New Zealand First leader Winston Peters has used a quote from Adolf Hitler to hammer home his claim that Southlanders have been lied to about government support for Tiwai Point over the years.
And, during in a speech he made in Invercargill this morning, Peters said if his party is re-elected to government, he would negotiate a new electricity deal to incentivise the plant to stay open.
But, nowhere in the much-anticipated speech did Peters promise a Government bailout of the smelter, as he suggested should be the case in an op-ed for the Herald last week.
He also delivered a jab at Prime Minister Jacinda Ardern, dismissing her plans for the "transition package" for Southland.
Speaking to reporters in the region last week, Ardern said: "We are all in agreement that a transition [in Southland] is needed."
Peters does not appear sympathetic to this view.
"If we go down this pathway of abandoning Tiwai Point, in favour of a transition package as some politicians would advocate for, the results will be dwarfed by what happens here and the wider impact on employment across New Zealand," he said.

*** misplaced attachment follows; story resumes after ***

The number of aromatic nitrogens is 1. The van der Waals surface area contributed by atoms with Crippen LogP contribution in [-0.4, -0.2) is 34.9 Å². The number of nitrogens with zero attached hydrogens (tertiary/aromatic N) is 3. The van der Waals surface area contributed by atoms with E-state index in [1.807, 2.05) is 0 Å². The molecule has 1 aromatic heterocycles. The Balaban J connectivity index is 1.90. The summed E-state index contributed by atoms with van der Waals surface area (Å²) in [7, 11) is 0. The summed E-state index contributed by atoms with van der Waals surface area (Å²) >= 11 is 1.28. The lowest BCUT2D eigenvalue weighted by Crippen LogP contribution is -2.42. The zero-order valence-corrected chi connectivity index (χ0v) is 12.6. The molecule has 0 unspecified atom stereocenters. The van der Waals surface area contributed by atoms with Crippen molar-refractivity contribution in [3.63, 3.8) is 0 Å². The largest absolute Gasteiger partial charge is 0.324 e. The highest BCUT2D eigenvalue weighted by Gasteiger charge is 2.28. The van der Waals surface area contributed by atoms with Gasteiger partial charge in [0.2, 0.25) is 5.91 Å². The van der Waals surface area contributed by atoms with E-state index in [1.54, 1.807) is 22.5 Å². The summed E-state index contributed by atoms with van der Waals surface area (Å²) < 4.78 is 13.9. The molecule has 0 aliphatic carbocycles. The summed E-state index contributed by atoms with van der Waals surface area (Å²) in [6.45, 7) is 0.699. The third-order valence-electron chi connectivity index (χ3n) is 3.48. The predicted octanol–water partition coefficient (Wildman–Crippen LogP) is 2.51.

"If we don't prevail, and restore honesty and common sense to this issue, we will have disastrous effects here and across the country."
A strategic review had shown the business was "no longer viable given high energy costs and a challenging outlook for the aluminium industry".
Since the news broke, Peters has adopted saving the smelter as a matter of party principle.
Today, he offered up what he billed as a solution to some of the cost-pressure problems.
He promised that if New Zealand First was around the Cabinet table after the election, its ministers would "commit to a 20-year agreement with a 10-year review, with a fair electricity cost based on the cost of supply and a respectable margin".
That margin, he said, would be close to the original agreement of 10 per cent when the smelter first opened.
Peters said over the years he has watched politicians lie about the fact that the smelter – which is owned by a private company – has not received some sort of financial help from the Government.
And he said that's a lie the people of Southland have believed.
"Remember the heinous Hitler comment 'if you're going to tell a lie, tell a big one – the people are more likely to believe it.'"
The quote is a loose translation of a line used in Mein Kampf.
Peters had with him the original legislation which helped build the smelter.
That legislation, he said, "sets out the actual cost of supply of electricity plus a 10 per cent margin".
"Everything you have been told about this agreement being a secret is a lie, and the evidence has been sitting on the statute books since 1963."